Crowning a career that spans more than fifty years is the award recently bestowed upon Dr Elizabeth McClintock by the Royal Horticultural Society. The Gold Veitch Memorial Medal is the highest award the society can make to a non-British horticulturist, and recognizes individuals who have worked to advance the science and practice of horticulture. The RHS recognized Elizabeth for her many contributions to horticulture and conservation, particularly in California. The announcement was made in January and published in the February issue of the society’s journal, The Garden. The awards ceremony will be held in London in June of this year.
Elizabeth is quick to point out that she is not a gardener, but she has, nevertheless, had a profound impact on the field of horticulture. Through her many years as botanist with the California Academy of Sciences, she maintained detailed records and herbarium specimens of the trees and other plants of Golden Gate Park and, particularly, of Strybing Arboretum and Botanical Gardens. She worked tirelessly to establish a consistency in the nomenclature of cultivated plants in California. And she worked on behalf of the California Native Plant Society in the area of conservation of endangered species and in documenting the spread of escaped exotic plants in the state.
As associate editor of Pacific Horticulture, Elizabeth brought a degree of accuracy in nomenclature seldom seen in popular gardening journals. She also contributed articles on a variety of subjects, but she will be best remembered for her twenty-four-year series on the trees of Golden Gate Park. That series has been re-edited into a field guide to the trees of the park and of San Francisco. As we go to press on this issue of the journal, our publishers, Heyday Books of Berkeley, are putting the finishing touches on Elizabeth’s Trees of Golden Gate Park, which we expect to have back from the printers later this spring.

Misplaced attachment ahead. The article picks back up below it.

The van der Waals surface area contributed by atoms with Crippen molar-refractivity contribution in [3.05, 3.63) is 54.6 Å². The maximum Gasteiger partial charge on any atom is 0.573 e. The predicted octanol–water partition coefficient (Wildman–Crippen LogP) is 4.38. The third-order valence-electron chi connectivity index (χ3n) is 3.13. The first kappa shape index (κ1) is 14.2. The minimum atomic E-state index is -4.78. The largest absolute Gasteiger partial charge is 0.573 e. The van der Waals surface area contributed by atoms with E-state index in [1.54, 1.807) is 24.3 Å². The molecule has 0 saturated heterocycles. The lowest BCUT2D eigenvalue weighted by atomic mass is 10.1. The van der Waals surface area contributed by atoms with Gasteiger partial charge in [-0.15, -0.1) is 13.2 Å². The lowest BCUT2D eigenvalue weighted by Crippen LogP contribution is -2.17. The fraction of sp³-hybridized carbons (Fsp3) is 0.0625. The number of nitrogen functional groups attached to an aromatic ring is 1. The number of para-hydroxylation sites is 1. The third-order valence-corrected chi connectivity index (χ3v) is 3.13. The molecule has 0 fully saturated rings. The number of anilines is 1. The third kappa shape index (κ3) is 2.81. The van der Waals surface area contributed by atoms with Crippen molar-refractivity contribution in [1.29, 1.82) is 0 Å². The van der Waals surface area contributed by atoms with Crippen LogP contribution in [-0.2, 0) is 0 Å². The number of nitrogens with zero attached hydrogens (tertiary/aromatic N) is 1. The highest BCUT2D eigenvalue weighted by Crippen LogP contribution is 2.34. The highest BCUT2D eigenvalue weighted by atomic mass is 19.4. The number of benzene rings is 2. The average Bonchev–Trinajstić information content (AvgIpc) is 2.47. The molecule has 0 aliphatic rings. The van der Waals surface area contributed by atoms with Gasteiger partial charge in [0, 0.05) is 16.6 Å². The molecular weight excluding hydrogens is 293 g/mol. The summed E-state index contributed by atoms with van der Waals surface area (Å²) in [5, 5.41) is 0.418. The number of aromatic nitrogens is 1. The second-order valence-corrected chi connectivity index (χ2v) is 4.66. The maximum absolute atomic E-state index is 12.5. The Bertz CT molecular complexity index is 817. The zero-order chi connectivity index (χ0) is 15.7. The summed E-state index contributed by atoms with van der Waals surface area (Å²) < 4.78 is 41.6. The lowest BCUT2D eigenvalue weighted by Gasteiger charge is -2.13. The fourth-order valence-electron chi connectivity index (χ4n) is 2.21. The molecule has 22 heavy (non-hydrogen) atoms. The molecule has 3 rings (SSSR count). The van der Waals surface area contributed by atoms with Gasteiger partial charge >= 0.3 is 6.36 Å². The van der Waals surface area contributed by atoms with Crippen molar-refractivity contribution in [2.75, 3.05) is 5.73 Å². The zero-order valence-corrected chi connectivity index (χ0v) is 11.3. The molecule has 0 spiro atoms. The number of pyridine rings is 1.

Late in the summer of 2000, Elizabeth made the decision to step down from her role as associate editor and take a well-deserved retirement. This was a difficult step for both Elizabeth and for your editor, but one made necessary by her advancing years. Now in her late 80s, Elizabeth has moved to a new home in Sonoma County, closer to her favorite nephew but not too far from her many friends and colleagues in San Francisco. We all wish Elizabeth continued good health and thank her for those many years of service to Pacific Horticulture.
… and Welcome
Sharp-eyed readers will already have noticed, on the inside front cover of our journal, a new individual in the role of associate editor. We are pleased and honored to welcome to that position Dr Roy Taylor of Victoria, British Columbia.
A native of Alberta, Canada, Roy received his PhD in Botany under the supervision of Lincoln Constance at the University of California, Berkeley, in 1962. He returned to Canada as a research scientist for Agriculture Canada in Ottawa, at the same time co-authoring books on various aspects of the flora of Canada. In 1968, he was appointed director of the University of British Columbia Botanical Garden, a position he held with distinction for seventeen years. He then held similar positions at the Chicago Botanic Garden and Rancho Santa Ana Botanic Garden, in Claremont, California, from which he retired in late 1999 and moved to his current home on Vancouver Island. He and his wife Janet are now associated with the Milner Gardens and Woodland, in nearby Qualicum Beach.
Roy comes to Pacific Horticulture with significant experience in the publication of highly respected journals. Through the years, he has been actively involved with a number of journals of interest to the botanist and horticulturist, including: Davidsonia (concerning the flora of British Columbia), which he initiated; Brittonia, Madroño, Canadian Journal of Botany, InSite, and the Occasional Publications from the Rancho Santa Ana Botanic Garden, which he also initiated.
We thank Roy for accepting, with such enthusiasm, our invitation to serve as associate editor of Pacific Horticulture. We look forward to a long association—and to the journal’s continued excellence in nomenclature and in the science of horticulture.